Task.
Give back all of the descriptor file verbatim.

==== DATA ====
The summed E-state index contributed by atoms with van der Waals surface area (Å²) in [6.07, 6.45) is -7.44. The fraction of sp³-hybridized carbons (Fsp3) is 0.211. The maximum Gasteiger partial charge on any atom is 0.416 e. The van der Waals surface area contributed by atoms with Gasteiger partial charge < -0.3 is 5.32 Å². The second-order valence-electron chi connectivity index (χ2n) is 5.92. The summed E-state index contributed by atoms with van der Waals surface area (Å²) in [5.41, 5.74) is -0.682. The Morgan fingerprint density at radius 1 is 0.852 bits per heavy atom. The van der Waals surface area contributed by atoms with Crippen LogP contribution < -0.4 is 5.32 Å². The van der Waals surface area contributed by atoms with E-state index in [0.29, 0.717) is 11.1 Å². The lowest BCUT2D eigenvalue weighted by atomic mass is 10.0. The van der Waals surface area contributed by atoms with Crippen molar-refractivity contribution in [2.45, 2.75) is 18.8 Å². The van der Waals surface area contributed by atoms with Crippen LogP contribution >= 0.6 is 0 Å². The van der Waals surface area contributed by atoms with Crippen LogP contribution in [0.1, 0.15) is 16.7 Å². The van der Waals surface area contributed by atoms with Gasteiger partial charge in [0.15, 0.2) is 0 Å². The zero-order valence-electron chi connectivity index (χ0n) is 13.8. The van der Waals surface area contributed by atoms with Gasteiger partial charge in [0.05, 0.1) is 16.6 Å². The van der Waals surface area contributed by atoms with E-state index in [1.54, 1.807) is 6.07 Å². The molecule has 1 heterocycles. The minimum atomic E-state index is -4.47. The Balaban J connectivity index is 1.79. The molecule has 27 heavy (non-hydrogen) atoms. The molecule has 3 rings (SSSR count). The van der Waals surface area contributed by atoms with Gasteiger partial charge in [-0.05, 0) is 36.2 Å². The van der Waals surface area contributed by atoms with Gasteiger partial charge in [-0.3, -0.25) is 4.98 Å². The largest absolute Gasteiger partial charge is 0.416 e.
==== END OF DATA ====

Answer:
The summed E-state index contributed by atoms with van der Waals surface area (Å²) in [6.07, 6.45) is -7.44. The fraction of sp³-hybridized carbons (Fsp3) is 0.211. The maximum Gasteiger partial charge on any atom is 0.416 e. The van der Waals surface area contributed by atoms with Gasteiger partial charge < -0.3 is 5.32 Å². The second-order valence-electron chi connectivity index (χ2n) is 5.92. The summed E-state index contributed by atoms with van der Waals surface area (Å²) in [5.41, 5.74) is -0.682. The Morgan fingerprint density at radius 1 is 0.852 bits per heavy atom. The van der Waals surface area contributed by atoms with Crippen LogP contribution < -0.4 is 5.32 Å². The van der Waals surface area contributed by atoms with E-state index in [0.29, 0.717) is 11.1 Å². The lowest BCUT2D eigenvalue weighted by atomic mass is 10.0. The van der Waals surface area contributed by atoms with Crippen molar-refractivity contribution in [2.45, 2.75) is 18.8 Å². The van der Waals surface area contributed by atoms with Crippen LogP contribution >= 0.6 is 0 Å². The van der Waals surface area contributed by atoms with Crippen LogP contribution in [0.1, 0.15) is 16.7 Å². The van der Waals surface area contributed by atoms with Gasteiger partial charge in [0.15, 0.2) is 0 Å². The zero-order valence-electron chi connectivity index (χ0n) is 13.8. The van der Waals surface area contributed by atoms with Gasteiger partial charge in [0.05, 0.1) is 16.6 Å². The van der Waals surface area contributed by atoms with E-state index in [1.54, 1.807) is 6.07 Å². The molecule has 1 heterocycles. The minimum atomic E-state index is -4.47. The Balaban J connectivity index is 1.79. The molecule has 27 heavy (non-hydrogen) atoms. The molecule has 3 rings (SSSR count). The van der Waals surface area contributed by atoms with Gasteiger partial charge in [-0.05, 0) is 36.2 Å². The van der Waals surface area contributed by atoms with Gasteiger partial charge in [-0.3, -0.25) is 4.98 Å². The largest absolute Gasteiger partial charge is 0.416 e.